While you do everything you can to make sure your business premises and operations are safe for clients, customers and members of the general public, accidents and mistakes can easily occur. These can lead to costly lawsuits. Public liability insurance is designed to protect your company from third party claims of injury, loss and property damage that occurs on your organization’s property or as a result of the work it carries out.
Who Needs It?
Public liability insurance is essential for businesses that work with members of the public, or who have customers and clients that frequent their premises. This includes companies in the following industries:
- Home repair and construction
- Real estate
- Nongovernmental organizations
Even businesses that organize off-site events, like conferences and concerts, should consider acquiring this type of plan.
What Does It Cover?
The policy covers all expenses incurred by litigation. This includes legal defense costs and settlements or awards. Plans can also offer coverage for the medical costs associated with any third party injuries.
You and your employees work hard to make your business a success. Expensive lawsuits brought by third parties can put your organization in jeopardy. Public liability insurance will mitigate this risk and ensure that your company can continue to serve the community for years to come.
Sometimes clients don’t understand that a type of insurance is meant for their business. One big example in the marine industry is boat rental insurance. It’s obvious to most companies that rent out vessels like fishing boats, speed boats, fishing boats, canoes, and kayaks that they are boat rental services and need some form of rental liability that is specifically tailored to watercraft. What’s less obvious is that other watercraft is also usually covered by boat insurance. That means rental companies that offer jet skis, water bikes, and other personal watercraft that are not commonly thought of as boats probably need the same coverage as those renting out jet boats, just not necessarily with all the same coverage choices.
Rental Equipment Liability vs. Boat Rental Liability
What about existing equipment policies for rental companies? Can they be used to cover personal watercraft instead of boat rental coverage options? Often, the answer is no. Many jurisdictions place additional insurance requirements on boats and watercraft that rental equipment liability policies, in general, do not cover. To make sure you have insurance that truly reflects the liabilities your business needs to manage, you have to work with people who provide the insurance that most specifically reflects the work you do. For watercraft of all kinds, that generally means boat rental insurance.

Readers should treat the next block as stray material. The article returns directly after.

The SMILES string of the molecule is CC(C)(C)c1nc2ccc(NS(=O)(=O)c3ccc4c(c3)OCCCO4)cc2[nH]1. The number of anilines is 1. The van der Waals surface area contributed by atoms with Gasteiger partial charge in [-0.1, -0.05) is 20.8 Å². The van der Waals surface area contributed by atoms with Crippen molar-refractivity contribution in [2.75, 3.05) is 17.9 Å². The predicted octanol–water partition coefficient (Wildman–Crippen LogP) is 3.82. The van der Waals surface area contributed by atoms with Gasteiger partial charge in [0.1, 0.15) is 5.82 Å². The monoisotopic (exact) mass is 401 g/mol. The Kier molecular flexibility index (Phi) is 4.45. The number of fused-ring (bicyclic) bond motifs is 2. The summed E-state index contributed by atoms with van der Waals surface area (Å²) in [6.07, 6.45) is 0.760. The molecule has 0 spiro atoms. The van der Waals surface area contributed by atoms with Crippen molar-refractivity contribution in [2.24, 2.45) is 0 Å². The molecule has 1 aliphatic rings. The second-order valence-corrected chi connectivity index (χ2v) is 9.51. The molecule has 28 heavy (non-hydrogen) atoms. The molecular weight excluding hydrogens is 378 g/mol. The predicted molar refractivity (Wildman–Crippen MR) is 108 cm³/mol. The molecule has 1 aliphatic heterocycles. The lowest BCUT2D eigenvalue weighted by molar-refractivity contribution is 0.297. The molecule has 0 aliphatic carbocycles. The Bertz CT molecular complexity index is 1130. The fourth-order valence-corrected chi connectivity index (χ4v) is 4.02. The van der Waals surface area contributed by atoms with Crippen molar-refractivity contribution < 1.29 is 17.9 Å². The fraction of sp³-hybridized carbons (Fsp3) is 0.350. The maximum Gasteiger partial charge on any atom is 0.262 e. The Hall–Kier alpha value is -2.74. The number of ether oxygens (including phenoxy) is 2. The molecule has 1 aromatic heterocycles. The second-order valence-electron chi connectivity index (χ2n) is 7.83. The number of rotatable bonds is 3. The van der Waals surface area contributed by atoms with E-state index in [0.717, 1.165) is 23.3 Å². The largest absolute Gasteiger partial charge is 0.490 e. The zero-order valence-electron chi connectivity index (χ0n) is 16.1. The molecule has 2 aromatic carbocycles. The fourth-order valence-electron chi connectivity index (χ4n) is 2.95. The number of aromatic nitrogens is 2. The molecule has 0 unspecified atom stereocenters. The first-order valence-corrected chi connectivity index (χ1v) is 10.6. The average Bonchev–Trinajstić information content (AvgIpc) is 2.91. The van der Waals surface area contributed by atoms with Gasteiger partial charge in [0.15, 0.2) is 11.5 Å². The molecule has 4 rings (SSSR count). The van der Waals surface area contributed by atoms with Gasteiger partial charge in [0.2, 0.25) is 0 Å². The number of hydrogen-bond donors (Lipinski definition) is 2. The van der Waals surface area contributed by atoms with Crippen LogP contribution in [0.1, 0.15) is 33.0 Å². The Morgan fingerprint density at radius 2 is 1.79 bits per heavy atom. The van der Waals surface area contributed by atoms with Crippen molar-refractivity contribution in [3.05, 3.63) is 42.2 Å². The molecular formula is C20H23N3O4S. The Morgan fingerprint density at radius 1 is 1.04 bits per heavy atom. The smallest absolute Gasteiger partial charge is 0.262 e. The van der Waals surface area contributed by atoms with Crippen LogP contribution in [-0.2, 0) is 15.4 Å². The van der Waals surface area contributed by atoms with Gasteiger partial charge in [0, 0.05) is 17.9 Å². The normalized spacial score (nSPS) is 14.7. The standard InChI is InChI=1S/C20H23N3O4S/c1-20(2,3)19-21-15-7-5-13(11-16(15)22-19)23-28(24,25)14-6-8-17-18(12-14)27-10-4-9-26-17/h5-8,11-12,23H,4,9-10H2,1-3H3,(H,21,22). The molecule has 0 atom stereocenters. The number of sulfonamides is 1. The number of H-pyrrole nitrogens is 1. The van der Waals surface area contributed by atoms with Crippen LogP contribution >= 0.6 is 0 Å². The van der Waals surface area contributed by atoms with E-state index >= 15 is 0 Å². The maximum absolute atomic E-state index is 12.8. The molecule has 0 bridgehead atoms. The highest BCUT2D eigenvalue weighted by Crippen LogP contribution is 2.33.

Commercial cleaners need a broad spectrum of policy lines when they build an insurance package because they face many different kinds of liability exposure in the course of their operations. Careful policy development, thorough staff training, and comprehensive policy endorsements are integral parts of a comprehensive risk management plan that can protect cleaning contractors from liability and loss.
Coverage for cleaning contractors needs to address the possibility of property damage that can occur as a result of working on someone else’s property. Coverage needs to include other individuals’ personal and real property, medical expenses, workmanship, and also any potential defense costs associated with a claim against the company.
Commercial cleaning contractors need to protect their equipment, business premises, and employees. They may be required to carry workers’ compensation coverage to cover medical costs for injuries that employees sustain while working.
Cleaning contractors may need to carry auto insurance above state minimum to ensure that it will be protected in the event of an accident. It’s essential that they be able to repair or replace vehicles as soon as possible in order to continue serving their clients.
Commercial cleaning contractors need to seek out help from insurance carriers that offer programs specifically designed to serve their industry. Expert guidance can help a company make well-informed policy elections to safeguard their operations.